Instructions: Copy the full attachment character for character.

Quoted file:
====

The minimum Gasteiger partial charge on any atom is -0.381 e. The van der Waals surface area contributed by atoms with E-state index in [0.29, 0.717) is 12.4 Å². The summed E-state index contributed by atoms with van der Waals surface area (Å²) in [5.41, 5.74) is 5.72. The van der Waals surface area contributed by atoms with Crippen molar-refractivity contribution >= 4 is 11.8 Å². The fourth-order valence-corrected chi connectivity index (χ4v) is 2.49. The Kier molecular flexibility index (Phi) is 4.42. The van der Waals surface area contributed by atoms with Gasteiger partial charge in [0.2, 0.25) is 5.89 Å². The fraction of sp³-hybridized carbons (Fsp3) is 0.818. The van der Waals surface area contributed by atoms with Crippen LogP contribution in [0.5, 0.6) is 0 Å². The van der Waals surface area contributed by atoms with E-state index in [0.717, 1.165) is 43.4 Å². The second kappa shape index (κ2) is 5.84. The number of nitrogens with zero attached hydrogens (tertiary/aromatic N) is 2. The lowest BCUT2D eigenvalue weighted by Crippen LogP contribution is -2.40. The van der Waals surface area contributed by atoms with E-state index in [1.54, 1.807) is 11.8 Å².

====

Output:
The minimum Gasteiger partial charge on any atom is -0.381 e. The van der Waals surface area contributed by atoms with E-state index in [0.29, 0.717) is 12.4 Å². The summed E-state index contributed by atoms with van der Waals surface area (Å²) in [5.41, 5.74) is 5.72. The van der Waals surface area contributed by atoms with Crippen molar-refractivity contribution >= 4 is 11.8 Å². The fourth-order valence-corrected chi connectivity index (χ4v) is 2.49. The Kier molecular flexibility index (Phi) is 4.42. The van der Waals surface area contributed by atoms with Gasteiger partial charge in [0.2, 0.25) is 5.89 Å². The fraction of sp³-hybridized carbons (Fsp3) is 0.818. The van der Waals surface area contributed by atoms with Crippen LogP contribution in [0.5, 0.6) is 0 Å². The van der Waals surface area contributed by atoms with E-state index in [0.717, 1.165) is 43.4 Å². The second kappa shape index (κ2) is 5.84. The number of nitrogens with zero attached hydrogens (tertiary/aromatic N) is 2. The lowest BCUT2D eigenvalue weighted by Crippen LogP contribution is -2.40. The van der Waals surface area contributed by atoms with E-state index in [1.54, 1.807) is 11.8 Å².